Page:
- A 203(K) loan is usually done as a combination loan to purchase a “fixer-upper” property “as is” and rehabilitate it, or to refinance a temporary loan to buy the property and do the rehabilitation. It can also be done as a rehabilitation-only loan.
- Investors must put 15 percent down while owner-occupants are required to come up with only 3 to 5 percent. HUD requires that a minimum of $5,000 be spent on improvements.
- Two appraisals are required. Plans and specifications for the proposed work must be submitted for architectural review and cost estimation. Mortgage proceeds are advanced periodically during the rehabilitation period to finance the construction costs.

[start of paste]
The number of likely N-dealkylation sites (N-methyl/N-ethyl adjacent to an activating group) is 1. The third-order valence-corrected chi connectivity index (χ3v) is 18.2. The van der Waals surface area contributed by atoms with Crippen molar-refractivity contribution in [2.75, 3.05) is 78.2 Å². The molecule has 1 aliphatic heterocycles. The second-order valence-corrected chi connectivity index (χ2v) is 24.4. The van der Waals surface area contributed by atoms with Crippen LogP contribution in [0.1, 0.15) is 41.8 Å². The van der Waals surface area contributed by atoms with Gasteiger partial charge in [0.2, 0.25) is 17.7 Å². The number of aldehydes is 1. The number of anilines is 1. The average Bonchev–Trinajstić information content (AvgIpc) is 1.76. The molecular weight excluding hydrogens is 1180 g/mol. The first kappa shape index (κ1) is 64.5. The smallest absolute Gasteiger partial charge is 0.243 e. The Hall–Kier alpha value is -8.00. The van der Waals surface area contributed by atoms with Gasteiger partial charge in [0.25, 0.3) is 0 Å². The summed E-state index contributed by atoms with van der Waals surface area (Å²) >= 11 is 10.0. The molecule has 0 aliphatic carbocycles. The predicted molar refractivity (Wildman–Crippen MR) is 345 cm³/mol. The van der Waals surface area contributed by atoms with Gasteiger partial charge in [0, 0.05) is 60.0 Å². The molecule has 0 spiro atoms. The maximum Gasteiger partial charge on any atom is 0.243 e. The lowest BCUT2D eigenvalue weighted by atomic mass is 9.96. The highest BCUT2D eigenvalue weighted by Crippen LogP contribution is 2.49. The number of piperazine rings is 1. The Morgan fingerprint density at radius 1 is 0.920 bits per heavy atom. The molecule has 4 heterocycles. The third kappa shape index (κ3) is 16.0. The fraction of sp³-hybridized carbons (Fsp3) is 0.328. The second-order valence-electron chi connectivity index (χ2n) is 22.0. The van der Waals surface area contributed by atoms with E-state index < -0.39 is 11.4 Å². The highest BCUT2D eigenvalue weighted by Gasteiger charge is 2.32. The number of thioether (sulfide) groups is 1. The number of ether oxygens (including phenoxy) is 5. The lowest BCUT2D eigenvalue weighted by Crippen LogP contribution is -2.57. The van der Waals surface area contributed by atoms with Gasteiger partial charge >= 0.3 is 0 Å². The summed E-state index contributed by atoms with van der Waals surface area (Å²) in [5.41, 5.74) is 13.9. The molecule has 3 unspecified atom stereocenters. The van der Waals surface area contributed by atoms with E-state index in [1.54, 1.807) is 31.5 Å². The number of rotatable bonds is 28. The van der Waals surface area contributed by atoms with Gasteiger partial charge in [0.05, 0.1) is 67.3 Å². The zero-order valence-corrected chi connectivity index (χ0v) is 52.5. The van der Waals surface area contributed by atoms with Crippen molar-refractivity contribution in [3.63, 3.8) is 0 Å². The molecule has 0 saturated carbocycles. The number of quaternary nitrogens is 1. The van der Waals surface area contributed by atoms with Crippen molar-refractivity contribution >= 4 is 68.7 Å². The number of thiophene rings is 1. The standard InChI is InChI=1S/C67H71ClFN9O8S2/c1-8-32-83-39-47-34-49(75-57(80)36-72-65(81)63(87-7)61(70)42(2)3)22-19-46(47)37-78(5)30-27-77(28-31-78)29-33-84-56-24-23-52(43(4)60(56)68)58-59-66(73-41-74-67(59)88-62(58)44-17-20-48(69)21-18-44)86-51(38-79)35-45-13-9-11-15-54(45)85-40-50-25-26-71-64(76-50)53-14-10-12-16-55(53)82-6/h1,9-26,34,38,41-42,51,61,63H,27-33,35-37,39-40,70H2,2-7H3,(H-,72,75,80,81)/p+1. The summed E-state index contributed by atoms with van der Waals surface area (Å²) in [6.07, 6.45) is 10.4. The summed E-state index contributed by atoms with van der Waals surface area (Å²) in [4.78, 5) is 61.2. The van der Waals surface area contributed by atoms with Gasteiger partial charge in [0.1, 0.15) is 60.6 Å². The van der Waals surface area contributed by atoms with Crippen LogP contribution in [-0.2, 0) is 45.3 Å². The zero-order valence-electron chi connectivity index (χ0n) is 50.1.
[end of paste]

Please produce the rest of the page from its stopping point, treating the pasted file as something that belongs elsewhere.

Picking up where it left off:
What are building codes?
- Building codes are established by local authorities to set minimum public-safety standards for building design, construction, quality, use and occupancy, location and maintenance. There are specialized codes for plumbing, electrical and fire, which usually involve separate inspections and inspectors.
- All buildings must be issued a building permit and a Certificate of Occupancy before it can be used. During construction, housing inspectors must make checks at key points. Codes are usually enforced by denying permits, occupancy certificates and by imposing fines.
- Building codes also cover most remodeling projects. If you are buying a house that has been significantly remodeled, ask for proof of the permits involved before you purchase to avoid future liability for fines.
How do I find a good contractor?
- While hiring contractors recommended by friends is usually a safe route, never hire a construction professional without first checking him or her out.